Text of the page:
In terms of Thuraya, I think their new ECO tariff is a defensive move. I think they have possibly overplayed the threat we represent to them, because that is a huge cut in their revenues today. People who are investing in our business for the long-term do not need to take steps like that. On the other hand, one of things that Thuraya does very well is to establish domestic businesses in some markets. That is not really our focus. They focus on horizontal markets. They have a very big business in Iran, as well as Saudi Arabia and Pakistan. It may well be a valid strategy for them. But, I have got to believe, it is going to lead them into conflict with much more powerful cellular operators who will resent them pricing their specialised satellite phone services at domestic rates. I think it will lead to more competition for Thuraya against competitors who are far more able. But, I don’t think that will throw off the growth we are seeing. Thuraya services have a dual mode GSM and satellite capability, so I am sure they will manage it well. They have not been into bankruptcy, and they are managing their business very well.
Satellite News: Why did you accelerate your entrance into the handheld satellite phone market?
Butler: For the same reason we introduced Regional BGAN ahead of BGAN services. We like to build our own knowledge and experience concerning new markets and customers. We perceived a demand for it. In fact, when we originally put our handheld plan together, we forecast that by 2009 there would be significant gaps in the coverage of the current operators, so that would be the right time to do it. But, following the collaboration with AceS, we were able to accelerate that. They had a need, we had a solution. So in the middle of 2007, rather than the end of 2008, we are able to get a foothold in this market. Since we floated the company and launched the Inmarsat-4s, there has been a much stronger focus on us accelerating our growth rate. As you will have seen in our interim results, we are on track with this accelerated expectation on how we can realise the benefit of that investment. We are open to all opportunities. We are keen to serve the needs of all of our customers. That is why we are on schedule to launch maritime and aeronautical BGAN services (FleetBroadband and SwiftBroadband) before the end of this year. As we enter 2008, we will have the most complete portfolio. That is what customers want. Ultimately, a lot of them are buying fixed satellite services and terrestrial mobile services. We are trying to meet a broader range of their communications requirements as we can to ensure that we can maintain our position for the long-run.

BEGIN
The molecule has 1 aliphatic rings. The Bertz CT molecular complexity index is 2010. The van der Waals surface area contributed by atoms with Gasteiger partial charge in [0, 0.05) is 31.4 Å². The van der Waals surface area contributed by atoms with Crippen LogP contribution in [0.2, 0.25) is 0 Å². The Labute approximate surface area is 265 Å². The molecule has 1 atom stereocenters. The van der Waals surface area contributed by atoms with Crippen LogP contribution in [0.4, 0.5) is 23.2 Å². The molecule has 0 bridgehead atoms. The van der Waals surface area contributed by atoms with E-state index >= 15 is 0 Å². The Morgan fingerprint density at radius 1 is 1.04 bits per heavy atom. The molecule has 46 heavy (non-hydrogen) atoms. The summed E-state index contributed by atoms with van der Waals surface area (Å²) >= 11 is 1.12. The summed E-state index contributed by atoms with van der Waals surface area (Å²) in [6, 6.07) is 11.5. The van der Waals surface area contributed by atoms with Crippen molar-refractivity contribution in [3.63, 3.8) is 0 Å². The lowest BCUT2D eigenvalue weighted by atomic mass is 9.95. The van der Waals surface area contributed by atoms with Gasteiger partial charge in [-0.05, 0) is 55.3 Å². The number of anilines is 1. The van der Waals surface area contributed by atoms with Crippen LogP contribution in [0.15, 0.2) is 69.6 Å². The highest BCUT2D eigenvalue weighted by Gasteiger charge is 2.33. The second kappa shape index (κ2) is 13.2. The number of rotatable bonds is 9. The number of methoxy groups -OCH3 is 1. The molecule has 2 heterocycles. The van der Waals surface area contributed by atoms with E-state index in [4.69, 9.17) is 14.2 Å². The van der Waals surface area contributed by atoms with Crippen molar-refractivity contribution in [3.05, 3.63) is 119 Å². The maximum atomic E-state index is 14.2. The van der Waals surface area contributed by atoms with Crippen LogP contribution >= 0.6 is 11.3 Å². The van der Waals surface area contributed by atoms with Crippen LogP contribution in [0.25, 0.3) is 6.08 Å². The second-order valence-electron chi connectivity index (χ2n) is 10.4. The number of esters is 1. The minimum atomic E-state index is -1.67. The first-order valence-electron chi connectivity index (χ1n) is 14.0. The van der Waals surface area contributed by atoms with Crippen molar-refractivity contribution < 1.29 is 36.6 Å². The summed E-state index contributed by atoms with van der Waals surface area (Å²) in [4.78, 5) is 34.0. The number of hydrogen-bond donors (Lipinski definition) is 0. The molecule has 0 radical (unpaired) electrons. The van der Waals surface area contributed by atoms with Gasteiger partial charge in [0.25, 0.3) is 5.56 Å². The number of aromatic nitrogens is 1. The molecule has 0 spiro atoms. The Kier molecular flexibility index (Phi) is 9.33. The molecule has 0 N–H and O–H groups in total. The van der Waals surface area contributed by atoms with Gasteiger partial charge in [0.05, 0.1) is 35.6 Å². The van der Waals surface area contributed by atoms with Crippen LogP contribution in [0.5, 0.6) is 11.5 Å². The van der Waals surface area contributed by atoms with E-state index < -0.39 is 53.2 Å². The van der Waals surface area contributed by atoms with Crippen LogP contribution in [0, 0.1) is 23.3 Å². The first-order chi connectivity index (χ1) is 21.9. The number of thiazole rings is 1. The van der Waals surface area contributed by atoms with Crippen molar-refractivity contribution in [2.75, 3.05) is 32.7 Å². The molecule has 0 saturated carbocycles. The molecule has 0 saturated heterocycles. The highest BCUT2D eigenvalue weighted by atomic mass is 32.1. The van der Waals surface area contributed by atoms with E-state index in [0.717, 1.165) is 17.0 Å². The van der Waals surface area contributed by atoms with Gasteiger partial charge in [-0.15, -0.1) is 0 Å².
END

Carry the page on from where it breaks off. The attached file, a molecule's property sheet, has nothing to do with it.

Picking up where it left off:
Satellite News: When do you expect these propositions to become profitable?
Butler: We don’t break numbers down on a service-by-service basis. But, what I will say, is that the reason why the handheld business is so attractive to us is that it will probably have cost us about $75 million to get into the market. You contrast that with the billions of dollars spent on a tailor-made voice LEO/MEO system. It really is incremental for us. As soon as we have subscribers on the network, we are making a positive contribution. As part of the AceS collaboration, we have inherited 10,000 customers that we have been serving since September last year. This is something that will contribute much more rapidly to our overall profits than some of our other services. It is an established market. People have certain requirements and we would expect a much faster take-up. It is an incremental investment.
Satellite News: Do you expect much demand for these services outside of Asia, the Middle East and Africa?
Butler: For the time being, because our early entry covers around 100 countries, we have focused the services in areas where we perceive the greatest opportunity. We have signed up eight distribution partners so far. There are two other partners who we expect will be launching the service later on in the year. We are also introducing a new prepaid platform, which will differentiate our service. The service reach is pretty broad. We have two partners in China, where we see some great opportunities, not only among our core sectors, but also in support of the Universal Service Obligation there. There is a need, not only for good quality voice communications, but also data services in many of tens of thousands of rural villages in China, where we have coverage. We have a couple of new partners such as Axiom, who are distributing our new satellite phone services, as well as a new partner in South Africa, who has got off to a fast start with both BGAN and IsatPhone. We have good coverage with our existing distribution base, targeting Africa, the Middle East and Asia to begin with, but there is a demand for these services on a global basis.